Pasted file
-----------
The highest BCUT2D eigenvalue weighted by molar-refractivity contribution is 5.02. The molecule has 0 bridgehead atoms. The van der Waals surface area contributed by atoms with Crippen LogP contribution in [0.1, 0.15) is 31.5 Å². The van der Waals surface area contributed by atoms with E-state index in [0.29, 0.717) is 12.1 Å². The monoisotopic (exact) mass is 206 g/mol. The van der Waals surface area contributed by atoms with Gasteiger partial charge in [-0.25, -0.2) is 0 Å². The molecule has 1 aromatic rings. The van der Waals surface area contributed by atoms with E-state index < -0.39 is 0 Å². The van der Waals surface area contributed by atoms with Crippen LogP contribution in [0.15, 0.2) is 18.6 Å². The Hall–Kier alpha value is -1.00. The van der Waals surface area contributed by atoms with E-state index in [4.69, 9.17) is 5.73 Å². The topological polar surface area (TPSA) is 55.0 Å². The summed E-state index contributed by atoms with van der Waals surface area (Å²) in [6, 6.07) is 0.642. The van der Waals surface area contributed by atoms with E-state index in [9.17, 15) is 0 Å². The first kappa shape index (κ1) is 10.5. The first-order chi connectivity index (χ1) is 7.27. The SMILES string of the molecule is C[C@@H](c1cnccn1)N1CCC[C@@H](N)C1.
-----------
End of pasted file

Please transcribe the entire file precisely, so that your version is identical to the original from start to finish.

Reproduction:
The highest BCUT2D eigenvalue weighted by molar-refractivity contribution is 5.02. The molecule has 0 bridgehead atoms. The van der Waals surface area contributed by atoms with Crippen LogP contribution in [0.1, 0.15) is 31.5 Å². The van der Waals surface area contributed by atoms with E-state index in [0.29, 0.717) is 12.1 Å². The monoisotopic (exact) mass is 206 g/mol. The van der Waals surface area contributed by atoms with Gasteiger partial charge in [-0.25, -0.2) is 0 Å². The molecule has 1 aromatic rings. The van der Waals surface area contributed by atoms with E-state index < -0.39 is 0 Å². The van der Waals surface area contributed by atoms with Crippen LogP contribution in [0.15, 0.2) is 18.6 Å². The Hall–Kier alpha value is -1.00. The van der Waals surface area contributed by atoms with E-state index in [4.69, 9.17) is 5.73 Å². The topological polar surface area (TPSA) is 55.0 Å². The summed E-state index contributed by atoms with van der Waals surface area (Å²) in [6, 6.07) is 0.642. The van der Waals surface area contributed by atoms with E-state index in [9.17, 15) is 0 Å². The first kappa shape index (κ1) is 10.5. The first-order chi connectivity index (χ1) is 7.27. The SMILES string of the molecule is C[C@@H](c1cnccn1)N1CCC[C@@H](N)C1.